Property tax increased by 9.3% in one year.

In Paris, property tax jumped by 60.8%. Jean-Christophe MARMARA/Le Figaro

Despite some spectacular increases, only 35 of the top 200 municipalities raised rates.

In France’s 200 largest cities, property tax rose by 9.3% in one year, the National Union of Property Owners (UNPI) reported this Wednesday in its “National Property Tax Observatory”. This report indicates an increase of 26.3% between 2012 and 2022, “i.e. quadruple rent increase’ which grew by 6.7% over the same period. Despite some spectacular increases, such as in Paris (60.8% overall increase) and Grenoble (+32.9%), only 35 of the 200 largest municipalities increased their rates, an average of 3.2 points compared to 24 municipalities last year.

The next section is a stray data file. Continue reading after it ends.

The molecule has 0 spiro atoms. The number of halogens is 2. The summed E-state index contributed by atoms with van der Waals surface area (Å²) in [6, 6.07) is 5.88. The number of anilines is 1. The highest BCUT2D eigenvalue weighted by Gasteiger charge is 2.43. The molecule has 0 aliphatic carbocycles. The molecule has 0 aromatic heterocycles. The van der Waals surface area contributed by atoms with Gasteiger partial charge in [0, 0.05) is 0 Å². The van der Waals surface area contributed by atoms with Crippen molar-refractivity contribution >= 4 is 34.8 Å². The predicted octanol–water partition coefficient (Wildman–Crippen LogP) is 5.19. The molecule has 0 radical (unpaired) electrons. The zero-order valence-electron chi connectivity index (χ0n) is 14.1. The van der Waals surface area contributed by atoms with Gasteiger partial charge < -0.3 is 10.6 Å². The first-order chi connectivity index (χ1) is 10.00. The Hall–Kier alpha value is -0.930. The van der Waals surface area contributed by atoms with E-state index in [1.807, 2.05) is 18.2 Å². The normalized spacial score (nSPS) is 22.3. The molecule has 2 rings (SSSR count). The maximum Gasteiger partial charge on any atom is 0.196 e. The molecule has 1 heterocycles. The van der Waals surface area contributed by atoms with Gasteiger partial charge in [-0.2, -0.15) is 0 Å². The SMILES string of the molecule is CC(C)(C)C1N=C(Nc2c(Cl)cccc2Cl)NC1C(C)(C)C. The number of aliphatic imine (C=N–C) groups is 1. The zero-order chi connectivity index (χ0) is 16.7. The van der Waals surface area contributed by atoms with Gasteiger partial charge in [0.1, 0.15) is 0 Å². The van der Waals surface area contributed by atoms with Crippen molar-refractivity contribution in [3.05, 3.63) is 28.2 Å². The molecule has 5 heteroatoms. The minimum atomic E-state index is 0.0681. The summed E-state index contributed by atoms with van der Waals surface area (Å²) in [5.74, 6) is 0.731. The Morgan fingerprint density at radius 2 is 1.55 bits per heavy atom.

The president of the Association of Mayors of France (AMF) David Lisnard, interviewed by Franceinfo on Wednesday, confirmed that 86% of municipalities did not increase the rate for 2023. “Across France, it’s mainly the 7.1% rise in rental value (to which the rates apply), the highest in thirty-seven years, that explains the rise in taxes,” analyzed by the UNPI. Critical association “unfair rules” and particularly regrets that since 2018 rent values ​​are indexed to the Harmonized Index of Consumer Prices (HICP) and not to the Consumer Price Index (CPI), i.e. inflation, who “growing less rapidly”. “Why are even the rental values, which are supposed to represent the annual rent of each building, indexed to inflation?” asks the association. The association demands “at least a hat” estate tax, a measure that was seriously mentioned during the 2023 budget debates but did not actually appear for the 2024 budget.

For next year, the UNPI predicts a rent increase of 4.2%, which would mean an increase of around 15% in three years “no rate hike” municipalities voted, the association clarifies.

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